Any penalty 'disenfranchising' teams from the IPL should be carried out by the BCCI, the Supreme Court observed today, while at the same time raising questions about the composition of the board that should be empowered to take such a decision. The observations, made by the two-man bench of Justice TS Thakur and FM Khalifullah, also put a doubt over the BCCI elections, scheduled for December 17.
In hearing arguments by Kapil Sibal, counsel for sidelined BCCI president N Srinivasan, in the 2013 IPL corruption case, the bench said that should the court disqualify a team, it would appear to be interfering in BCCI duties. Justice Thakur then asked, "But which BCCI should do it? The BCCI whose term is over?" The BCCI's term ended in September but it postponed its elections twice in the expectation the Supreme Court case would come to a conclusion. The judge then raised a question about the election. "Who should be allowed to fight? People who are subject to a matter of inquiry, people who are indicted by the commission? Should they proceed to capture the BCCI once again?"
The three issues highlighted during the hearings today were around N Srinivasan's alleged conflict of interest, which has been brought into focus by the two-man bench, the BCCI's own official position on the issue, and the action to be taken in the IPL case.
Sibal argued that, "the right to participate in the electoral process has nothing to do with conflict of interest," at which point he was asked by the judge whether CSK should be disenfranchised, when Gurunath Meiyappan was found "indulging in betting activity." Sibal said that should happen only if Gurunath was found to be a team owner. Srinivasan, he said, should be allowed to contest elections in keeping with the statutes of societies. He cited the example of the FIH (International Hockey Federation), which permitted officials to have commercial stakes in aspects of the sport as long as they made their interests formally known to the organisation. He did, however, let the court know that no such specific rule was present in the BCCI constitution.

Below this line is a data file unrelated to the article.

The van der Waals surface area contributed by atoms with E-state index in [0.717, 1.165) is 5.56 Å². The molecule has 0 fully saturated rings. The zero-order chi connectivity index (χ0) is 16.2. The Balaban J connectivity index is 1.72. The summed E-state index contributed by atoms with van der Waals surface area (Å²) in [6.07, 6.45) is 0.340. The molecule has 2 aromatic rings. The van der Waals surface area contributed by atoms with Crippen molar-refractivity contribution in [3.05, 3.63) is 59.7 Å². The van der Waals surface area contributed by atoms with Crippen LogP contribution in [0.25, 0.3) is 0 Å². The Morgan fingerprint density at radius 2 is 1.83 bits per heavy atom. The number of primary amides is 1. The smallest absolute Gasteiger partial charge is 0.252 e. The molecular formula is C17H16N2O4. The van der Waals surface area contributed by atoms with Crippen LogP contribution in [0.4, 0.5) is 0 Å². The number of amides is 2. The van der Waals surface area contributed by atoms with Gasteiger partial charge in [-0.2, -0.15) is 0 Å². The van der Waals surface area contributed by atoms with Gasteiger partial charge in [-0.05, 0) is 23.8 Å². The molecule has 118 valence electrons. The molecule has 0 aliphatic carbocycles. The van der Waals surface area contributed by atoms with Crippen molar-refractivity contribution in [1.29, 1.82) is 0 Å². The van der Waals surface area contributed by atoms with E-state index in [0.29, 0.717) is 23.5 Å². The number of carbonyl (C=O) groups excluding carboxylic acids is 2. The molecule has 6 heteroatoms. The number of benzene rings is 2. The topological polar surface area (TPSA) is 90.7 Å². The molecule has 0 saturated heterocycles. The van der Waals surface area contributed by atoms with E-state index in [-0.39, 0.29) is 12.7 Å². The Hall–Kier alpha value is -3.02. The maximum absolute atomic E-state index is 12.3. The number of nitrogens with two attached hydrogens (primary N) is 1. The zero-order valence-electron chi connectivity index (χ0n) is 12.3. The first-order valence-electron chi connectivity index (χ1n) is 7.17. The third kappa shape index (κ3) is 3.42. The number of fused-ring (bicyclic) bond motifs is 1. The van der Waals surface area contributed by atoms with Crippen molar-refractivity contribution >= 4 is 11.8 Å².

Justice Kalifullah said the BCCI president needed to be above board, and also above "any kind of allegation." In Srinivasan's case, the bench said, "Taking all circumstances in account, it is very difficult to accept your contention that there is no conflict of interest. You being MD of India Cements, India Cements owning CSK, an official of CSK involved in betting and you heading the BCCI." Justice Thakur said Srinivasan was "dealing with dual capacities. You are a contractor and you're heading a contracting party." Sibal then argued that a bidding process had been involved in the purchase of the franchise and that the bench was making "speculations." Khalifullah said to him, "We are not speculating. There is already a finding. There is a director who is involved in betting."
Srinivasan, Sibal said, should not "be foisted with vicarious liability, vicarious criminal liability. Why should I be saddled with the consequences due to the statements attributed to someone else?" He said that the litigants' case was a "conceptual" argument over conflict of interest, as there was "not a single allegation against me." His argument that Srinivasan would distance himself from the penalty given out to CSK and Gurunath was countered by Justice Thakur who said, "Bias acts in a subtle way. Even as a president if you go away, the bias will continue to influence the judgement of other people. Will it make a difference? [If Srinivasan is are distanced from the CSK case] It won't."
The court said, the "purity" of cricket had to be maintained, "all persons at the helm of its affairs should be above suspicion."
The hearing resumes on Tuesday.